Thursday, 12 March 2020

Subtle migration


A breezy and cool couple of days and not much different on the local birding scene. Although the strong winds reduce overhead migration it doesn't stop it. Still at night it is possible to hear the calls of Redwing, Moorhen and Coot all strong, regular nocturnal migrants and in the day time perhaps Meadow Pipits, wagtails and gulls are the more obvious movers.

Migration is further evidenced by the lack of certain birds...most of the wintering Lapwings have slipped away, as have many of the Teal, Wigeon and other waterfowl. Fieldfares and Redwings are in swirling flocks around the wet fields or sub-songing unobtrusively from copse or orchard. Chiffchaffs and Goldcrests are now joining the Robins, Skylarks, Blackbirds and Mistle and Song Thrushes in the dawn chorus. Chaffinches, Reed Buntings and chats are all on the move but it is subtle and not so easily to discern - visual skills are not always sufficient and audio plays a huge part in our appreciation of what our feathery friends are up to!

Yesterday (Wednesday) and birds reported locally included five Cattle Egrets and two Great White Egrets at Stanwick Pits plus the seven Redshanks still. Clifford Hill held two Scaup, two Oystercatchers, five Goosanders, eighty plus Golden Plovers and a couple of Ravens. A pair of Goosander were on the River Tove near Shutlanger and Andrew Cook saw a Woodcock and several singing Chiffchaffs at Harlestone Heath.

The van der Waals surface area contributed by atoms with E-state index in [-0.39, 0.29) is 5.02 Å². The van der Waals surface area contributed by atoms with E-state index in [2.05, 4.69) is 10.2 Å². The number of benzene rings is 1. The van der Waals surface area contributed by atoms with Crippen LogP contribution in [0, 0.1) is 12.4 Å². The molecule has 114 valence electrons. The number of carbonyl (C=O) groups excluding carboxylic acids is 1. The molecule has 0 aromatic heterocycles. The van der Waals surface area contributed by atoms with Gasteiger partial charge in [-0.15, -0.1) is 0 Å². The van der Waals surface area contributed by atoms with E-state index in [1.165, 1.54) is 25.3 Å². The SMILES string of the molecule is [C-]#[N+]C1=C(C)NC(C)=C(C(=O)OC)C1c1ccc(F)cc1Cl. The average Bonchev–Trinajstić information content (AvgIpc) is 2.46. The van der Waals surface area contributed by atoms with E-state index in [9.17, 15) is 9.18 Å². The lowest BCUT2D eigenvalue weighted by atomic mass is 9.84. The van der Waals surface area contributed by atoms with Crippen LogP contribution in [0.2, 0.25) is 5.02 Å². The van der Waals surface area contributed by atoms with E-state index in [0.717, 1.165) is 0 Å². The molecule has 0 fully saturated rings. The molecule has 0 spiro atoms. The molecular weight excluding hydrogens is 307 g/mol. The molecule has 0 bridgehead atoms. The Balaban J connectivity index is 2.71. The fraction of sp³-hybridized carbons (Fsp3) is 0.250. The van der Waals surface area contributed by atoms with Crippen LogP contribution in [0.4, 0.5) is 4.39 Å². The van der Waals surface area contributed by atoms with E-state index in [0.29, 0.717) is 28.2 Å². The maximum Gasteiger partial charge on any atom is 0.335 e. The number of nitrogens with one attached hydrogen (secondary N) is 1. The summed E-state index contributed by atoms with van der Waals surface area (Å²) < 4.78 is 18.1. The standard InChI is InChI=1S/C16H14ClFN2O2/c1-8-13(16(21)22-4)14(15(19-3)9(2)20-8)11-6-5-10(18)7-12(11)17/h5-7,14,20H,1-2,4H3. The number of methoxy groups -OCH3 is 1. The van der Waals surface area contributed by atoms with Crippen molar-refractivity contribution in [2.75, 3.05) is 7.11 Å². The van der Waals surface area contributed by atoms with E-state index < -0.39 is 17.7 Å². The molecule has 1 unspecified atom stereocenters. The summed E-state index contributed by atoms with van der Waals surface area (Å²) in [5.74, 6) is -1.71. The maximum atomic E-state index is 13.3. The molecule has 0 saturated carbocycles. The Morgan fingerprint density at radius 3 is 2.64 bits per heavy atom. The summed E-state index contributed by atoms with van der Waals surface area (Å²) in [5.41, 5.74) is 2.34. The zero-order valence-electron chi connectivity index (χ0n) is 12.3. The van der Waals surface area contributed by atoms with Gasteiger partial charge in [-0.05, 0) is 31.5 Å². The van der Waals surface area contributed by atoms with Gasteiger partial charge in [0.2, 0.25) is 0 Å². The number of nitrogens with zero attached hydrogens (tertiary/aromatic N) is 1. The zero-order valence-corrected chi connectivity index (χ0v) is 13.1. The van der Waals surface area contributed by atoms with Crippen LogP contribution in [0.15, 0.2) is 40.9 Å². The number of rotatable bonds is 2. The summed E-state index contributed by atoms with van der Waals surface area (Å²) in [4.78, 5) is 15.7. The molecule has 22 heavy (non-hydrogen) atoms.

Today (Thursday) and birds reported included a Great White Egret and four Oystercatchers at Summer Leys. Pitsford Reservoir continued to attract the almost resident Yellow-legged Gull (now a third calendar year bird) near the dam and a Grey Wagtail, with a Great White Egret and two Oystercatchers and a reasonable flock of Yellowhammers in the Scaldwell Bay.

For me and a couple of other volunteers, the day was spent erecting, checking and maintaining nest boxes and topping up the feeders on the Kelmarsh Estate with no birds of note found I'm afraid!


Neil M

Second calendar year
Black-headed Gull courtesy
of John Tilly.

Adult Common Gull
courtesy of Robin Gossage.

Lots of spring lambs
about now!
Image courtesy of John Tilly.

Pairs of prospecting Oystercatchers
are now at most of our bigger wetland
sites...image courtesy of John Tilly.

Kestrel. My impression is that
there has been a reasonable number of
wintering birds in the county over
the last four or five months.
Image courtesy of Robin Gossage.

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